http://www.uksafari.com/thumb/th_snhfrit3.jpg not unknown but not common - I've seen them at the Fritillary Meadow near where I grew up - think there were always a few each year.
Are you going to plant them out and naturalise them? I always think they look magical in grassland - they do need it moist tho, and you don't have to mow until after they've seeded, and absolutely no fertiliser or herbicides - then, if you've got the conditions right they'll spread and spread and spread
Sorry, can't make the image bigger - can you post a photo of yours?
They do sometimes have the double head,beware of the lily beetle who also loves them.The best ones I have seen have been in Dunscoombe by the donkey santuary.
I think minemay have drowned. Nothing to see at all, not a leaf.
Don't despair Nutcutlet, outdoor ones taking their time I am not venturing out in this weather, so why should they?
Too true WW. Never been this late though and they been there for years. Never been under water so long either. Still saturated but no surface water now.
I have just bought one in a garden centre, and am not sure if they need full sun / partial shade / shade when planting, any advice would be useful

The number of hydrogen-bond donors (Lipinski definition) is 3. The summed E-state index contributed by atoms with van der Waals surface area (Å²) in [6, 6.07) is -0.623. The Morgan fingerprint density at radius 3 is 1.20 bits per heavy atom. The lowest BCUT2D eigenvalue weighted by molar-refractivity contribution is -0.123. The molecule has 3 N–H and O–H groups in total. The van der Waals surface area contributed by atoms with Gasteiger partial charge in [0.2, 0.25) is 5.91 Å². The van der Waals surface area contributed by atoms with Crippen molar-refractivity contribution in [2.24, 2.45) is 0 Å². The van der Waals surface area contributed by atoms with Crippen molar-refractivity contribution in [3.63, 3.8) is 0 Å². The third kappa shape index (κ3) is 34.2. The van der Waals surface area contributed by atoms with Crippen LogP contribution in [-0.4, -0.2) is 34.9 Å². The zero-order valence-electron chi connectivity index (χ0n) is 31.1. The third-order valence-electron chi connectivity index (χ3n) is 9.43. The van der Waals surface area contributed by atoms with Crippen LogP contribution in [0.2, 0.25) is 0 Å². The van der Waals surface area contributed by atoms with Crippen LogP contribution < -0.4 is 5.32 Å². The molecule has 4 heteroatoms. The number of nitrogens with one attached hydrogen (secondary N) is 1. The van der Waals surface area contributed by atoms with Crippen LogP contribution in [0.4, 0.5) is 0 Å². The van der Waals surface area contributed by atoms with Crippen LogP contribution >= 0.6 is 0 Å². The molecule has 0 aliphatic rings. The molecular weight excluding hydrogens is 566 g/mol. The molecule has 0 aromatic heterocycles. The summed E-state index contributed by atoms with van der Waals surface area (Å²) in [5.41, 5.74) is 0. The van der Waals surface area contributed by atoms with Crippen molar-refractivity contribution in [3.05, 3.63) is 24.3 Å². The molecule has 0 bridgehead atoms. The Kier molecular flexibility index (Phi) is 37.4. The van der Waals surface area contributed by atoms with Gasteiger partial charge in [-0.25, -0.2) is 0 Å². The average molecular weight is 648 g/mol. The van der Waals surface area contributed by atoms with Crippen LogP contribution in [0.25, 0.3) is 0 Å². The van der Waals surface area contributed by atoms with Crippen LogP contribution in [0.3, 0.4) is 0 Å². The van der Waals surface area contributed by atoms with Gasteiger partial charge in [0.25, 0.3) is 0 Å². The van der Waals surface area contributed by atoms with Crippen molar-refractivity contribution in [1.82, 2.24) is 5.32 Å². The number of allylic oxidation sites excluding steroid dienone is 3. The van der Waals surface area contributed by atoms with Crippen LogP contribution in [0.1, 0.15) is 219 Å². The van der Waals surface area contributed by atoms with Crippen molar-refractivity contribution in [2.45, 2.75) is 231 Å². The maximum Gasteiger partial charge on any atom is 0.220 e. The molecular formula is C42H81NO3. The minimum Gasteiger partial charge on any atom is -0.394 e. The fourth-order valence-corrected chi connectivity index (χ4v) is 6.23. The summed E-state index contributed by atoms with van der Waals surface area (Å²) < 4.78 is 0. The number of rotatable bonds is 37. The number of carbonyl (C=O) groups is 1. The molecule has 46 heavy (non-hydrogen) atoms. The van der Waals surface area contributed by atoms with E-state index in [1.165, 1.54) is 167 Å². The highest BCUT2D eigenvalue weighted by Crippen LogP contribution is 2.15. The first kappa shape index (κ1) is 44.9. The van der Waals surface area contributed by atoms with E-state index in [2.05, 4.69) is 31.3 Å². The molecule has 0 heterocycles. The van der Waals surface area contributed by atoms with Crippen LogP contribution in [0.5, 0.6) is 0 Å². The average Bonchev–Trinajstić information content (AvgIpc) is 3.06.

They're wild in water meadows Buttercup so nothing dry. They're happy in the sun like that but cope a bit better with some shade if it's too dry for them
The Lily Beetle Oh NOOOOOOO
I was wondering why the tips of all my leaves as they are coming up looks like they have been snipped by a cigar clipper I finally decided to plant a few lilies in a pot
Im the only one in the street that looks after their garden and am now in fear that every wee critter will be living and feasting in mine
As my 2 year old neice would say...Oowww nnooowwwwwwwwwww
IME double headed flowers do turn up sometimes. Mine are just out in one border & well up in a 2cnd. Mine have also self-seeded into a 3rd border.
So far no sign of LB attack, but the bright red beetles pretty easy to spot on them. Need to be careful to get them into a jamjar, then tipped onto slabs & stamped on!
If anyone gets the chance the Oxford water meadows are full of them- a site once seen never forgotten. J.